Comparative genomic hybridization revealed initially that some mutations present in melanoma (copy number gains on chromosomes 1q, 6p, 7p, 8q, 17q, 20q and losses on chromosomes 6q, 8p, 9p, and 10q) were not present in benign melanocytic nevi.1 With fluorescence in situ hybridization (FISH), it has been demonstrated that between 12% and 20% of Spitz nevi have amplifications on chromosome 11p.2

The copy number gains of the HRAS gene, located on chromosome 11p, gives rise to spitzoid tumors with similar characteristics to melanoma (larger size, mainly dermal localization, desmoplasia, and infiltrating growth). In absence of additional genetic mutations, these tumors show benign behavior with limited proliferative activity.3–8 Unlike melanomas, Spitz nevi do not harbor BRAF and NRAS mutations, but they may carry HRAS mutations (15–30%). These mutations may also be present with lower frequency in atypical Spitz tumors (10%).3,9–11

Subsequently, a set of sporadic atypical Spitz tumors were discovered known as Wiesner nevi or BAPomas, associated with somatic mutations in BAP1 (tumor suppressor gene located on chromosome 3p21), often in combination with the p.V600E mutation in BRAF.12–14 Mutations in BAP1, when they affect the germline, lead to a predisposition to multiple Spitzoid melanocytic tumors within the BAP1 tumor syndrome15; this syndrome links malignant tumors with cutaneous melanoma, uveal melanoma, mesothelioma, clear cell renal carcinoma, meningioma, and lung adencarcinoma.16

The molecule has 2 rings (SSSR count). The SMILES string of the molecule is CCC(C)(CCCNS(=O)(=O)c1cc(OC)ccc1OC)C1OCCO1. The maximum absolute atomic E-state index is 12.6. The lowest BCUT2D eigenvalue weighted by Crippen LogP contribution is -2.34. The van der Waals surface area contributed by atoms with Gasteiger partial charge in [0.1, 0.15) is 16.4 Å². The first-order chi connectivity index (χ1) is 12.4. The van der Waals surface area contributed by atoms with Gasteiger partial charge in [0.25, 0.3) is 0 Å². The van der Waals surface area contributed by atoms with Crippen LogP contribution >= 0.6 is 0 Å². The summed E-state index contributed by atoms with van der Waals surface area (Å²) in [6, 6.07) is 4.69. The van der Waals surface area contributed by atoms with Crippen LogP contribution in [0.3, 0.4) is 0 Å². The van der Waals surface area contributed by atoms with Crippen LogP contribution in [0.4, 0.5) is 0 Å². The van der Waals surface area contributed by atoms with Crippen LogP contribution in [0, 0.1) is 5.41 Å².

Clinically, BAPomas are usually, well defined and occasionally pedunculated dome-shaped tumors with a smooth surface, and a color varying from that of normal skin color to a brown or reddish hue. They are usually manifest as multiple lesions located on the trunk, with a mean size of 5 mm. Given their appearance, they may be confused with Miescher nevi. Pathology study reveals a principally dermal tumor consisting of epithelioid melanocytes with abundant cytoplasm, enlarged nuclei with vesicular chromatin, and conspicuous nucleoli, with or without associated lymphocyte infiltrate. They are generally not pigmented. They show similar cytological features to Spitz nevi; however, certain features are lacking such as epidermal hyperplasia, hypergranulosis, Kamino bodies, spindle-shaped melanocytes, and clefting around junctional melanocytes.12–14BAP1 mutation correlates with loss of nuclear expression of BAP1, identified through immunohistochemistry.12 The importance of recognizing these lesions lies in their possible genetic implications within the syndrome of predisposition to tumors associated with BAP1 mutations.15,16